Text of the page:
The government’s aim of having 80% of the working age population in work is looking more unlikely than ever, a leading economist has warned.
The latest official job market figures, published today, show that the employment rate is 74.4%, down 0.1 percentage point on the quarter, and down 0.3 percentage point on the year
Ian Brinkley, chief economist at The Work Foundation, said: “After a promising start to 2007, it looks as if the labour market might be stalling once again.
“Employment is still up and unemployment still down this month, but the movements are small. And we seem to be going backwards on the working age employment rate.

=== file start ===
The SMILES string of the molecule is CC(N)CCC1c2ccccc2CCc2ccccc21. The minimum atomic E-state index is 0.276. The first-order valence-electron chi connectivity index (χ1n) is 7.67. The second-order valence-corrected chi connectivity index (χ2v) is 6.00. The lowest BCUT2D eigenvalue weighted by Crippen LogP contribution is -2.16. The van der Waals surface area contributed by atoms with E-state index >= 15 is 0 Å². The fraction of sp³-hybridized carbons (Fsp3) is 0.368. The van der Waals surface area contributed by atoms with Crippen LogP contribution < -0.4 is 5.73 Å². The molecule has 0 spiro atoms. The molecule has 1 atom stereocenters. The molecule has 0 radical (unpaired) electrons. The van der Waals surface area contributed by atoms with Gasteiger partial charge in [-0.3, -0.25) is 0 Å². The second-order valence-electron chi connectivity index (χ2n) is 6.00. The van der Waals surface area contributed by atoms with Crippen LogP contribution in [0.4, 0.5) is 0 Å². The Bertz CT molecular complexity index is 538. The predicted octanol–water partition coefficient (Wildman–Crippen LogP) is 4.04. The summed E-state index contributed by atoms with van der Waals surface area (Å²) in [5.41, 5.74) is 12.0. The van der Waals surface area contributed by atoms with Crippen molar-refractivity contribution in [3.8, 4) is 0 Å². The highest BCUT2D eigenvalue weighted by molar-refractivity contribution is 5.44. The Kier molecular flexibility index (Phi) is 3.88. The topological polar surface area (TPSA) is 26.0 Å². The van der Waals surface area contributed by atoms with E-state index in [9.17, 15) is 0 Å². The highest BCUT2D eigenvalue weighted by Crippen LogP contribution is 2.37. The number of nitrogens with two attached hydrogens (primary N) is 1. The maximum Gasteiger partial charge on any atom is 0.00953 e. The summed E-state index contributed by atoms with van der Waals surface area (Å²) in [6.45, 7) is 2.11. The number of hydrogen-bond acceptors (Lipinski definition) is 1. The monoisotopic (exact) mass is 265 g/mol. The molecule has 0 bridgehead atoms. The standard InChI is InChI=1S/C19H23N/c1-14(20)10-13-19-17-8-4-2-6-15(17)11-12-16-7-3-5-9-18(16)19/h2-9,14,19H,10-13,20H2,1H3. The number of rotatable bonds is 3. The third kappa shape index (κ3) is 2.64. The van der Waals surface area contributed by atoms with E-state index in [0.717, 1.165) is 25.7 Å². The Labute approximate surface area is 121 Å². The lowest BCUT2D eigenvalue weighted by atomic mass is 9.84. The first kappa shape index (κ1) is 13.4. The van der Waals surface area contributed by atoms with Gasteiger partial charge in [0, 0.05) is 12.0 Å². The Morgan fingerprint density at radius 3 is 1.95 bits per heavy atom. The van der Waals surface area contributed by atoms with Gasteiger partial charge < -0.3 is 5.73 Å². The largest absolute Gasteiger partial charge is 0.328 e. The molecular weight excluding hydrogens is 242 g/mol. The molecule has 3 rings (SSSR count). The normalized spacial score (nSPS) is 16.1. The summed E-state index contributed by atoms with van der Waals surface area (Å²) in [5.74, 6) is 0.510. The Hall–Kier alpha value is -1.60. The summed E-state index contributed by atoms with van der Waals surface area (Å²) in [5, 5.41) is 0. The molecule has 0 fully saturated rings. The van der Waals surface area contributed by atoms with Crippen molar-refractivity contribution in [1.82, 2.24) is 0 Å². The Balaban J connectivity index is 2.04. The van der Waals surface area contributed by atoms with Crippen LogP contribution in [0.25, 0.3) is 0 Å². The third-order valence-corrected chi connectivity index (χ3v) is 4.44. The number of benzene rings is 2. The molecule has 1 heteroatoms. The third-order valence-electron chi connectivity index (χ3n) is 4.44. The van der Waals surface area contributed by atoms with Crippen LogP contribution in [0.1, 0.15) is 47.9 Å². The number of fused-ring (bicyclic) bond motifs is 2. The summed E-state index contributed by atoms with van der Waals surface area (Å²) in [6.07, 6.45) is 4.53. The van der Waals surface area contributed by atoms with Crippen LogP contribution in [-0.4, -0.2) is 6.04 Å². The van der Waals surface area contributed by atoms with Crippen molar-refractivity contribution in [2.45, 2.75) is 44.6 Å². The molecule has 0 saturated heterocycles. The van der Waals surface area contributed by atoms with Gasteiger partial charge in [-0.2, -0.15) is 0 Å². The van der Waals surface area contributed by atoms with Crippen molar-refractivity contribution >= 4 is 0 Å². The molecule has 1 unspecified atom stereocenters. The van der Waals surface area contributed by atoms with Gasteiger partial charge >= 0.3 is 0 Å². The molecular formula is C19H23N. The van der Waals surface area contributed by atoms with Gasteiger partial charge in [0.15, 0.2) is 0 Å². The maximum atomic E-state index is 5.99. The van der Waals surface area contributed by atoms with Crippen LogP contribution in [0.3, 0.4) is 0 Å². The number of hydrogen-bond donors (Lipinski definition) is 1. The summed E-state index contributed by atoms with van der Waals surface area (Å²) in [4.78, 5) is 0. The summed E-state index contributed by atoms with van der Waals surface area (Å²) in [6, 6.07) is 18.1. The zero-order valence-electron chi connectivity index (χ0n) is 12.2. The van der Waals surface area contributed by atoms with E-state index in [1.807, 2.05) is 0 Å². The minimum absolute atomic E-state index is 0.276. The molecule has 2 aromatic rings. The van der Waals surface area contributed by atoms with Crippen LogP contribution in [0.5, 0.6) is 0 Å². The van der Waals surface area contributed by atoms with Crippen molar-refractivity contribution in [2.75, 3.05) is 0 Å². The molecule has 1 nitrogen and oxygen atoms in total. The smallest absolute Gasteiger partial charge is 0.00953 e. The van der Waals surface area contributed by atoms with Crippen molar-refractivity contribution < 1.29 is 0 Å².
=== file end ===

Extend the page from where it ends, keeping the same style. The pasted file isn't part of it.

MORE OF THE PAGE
“The government’s aspiration of having 80% of the working age population in work is looking more remote because the rate has fallen.”
The number of economically inactive people of working age increased by 41,000 over the quarter and by 190,000 over the year to reach 7.97 million, the highest figure since comparable records began in 1971.
Brinkley warned that the situation may get worse before it gets better as the job consequences of the credit crunch, the continued squeeze on wages, and the forecast slowdown in overall economic growth starts to bite.
Meanwhile, average earnings rose by 3.7% during the quarter. The Office for National Statistics said the rise was mainly spurred by increases in private sector services wages, which included bonuses in the financial sector.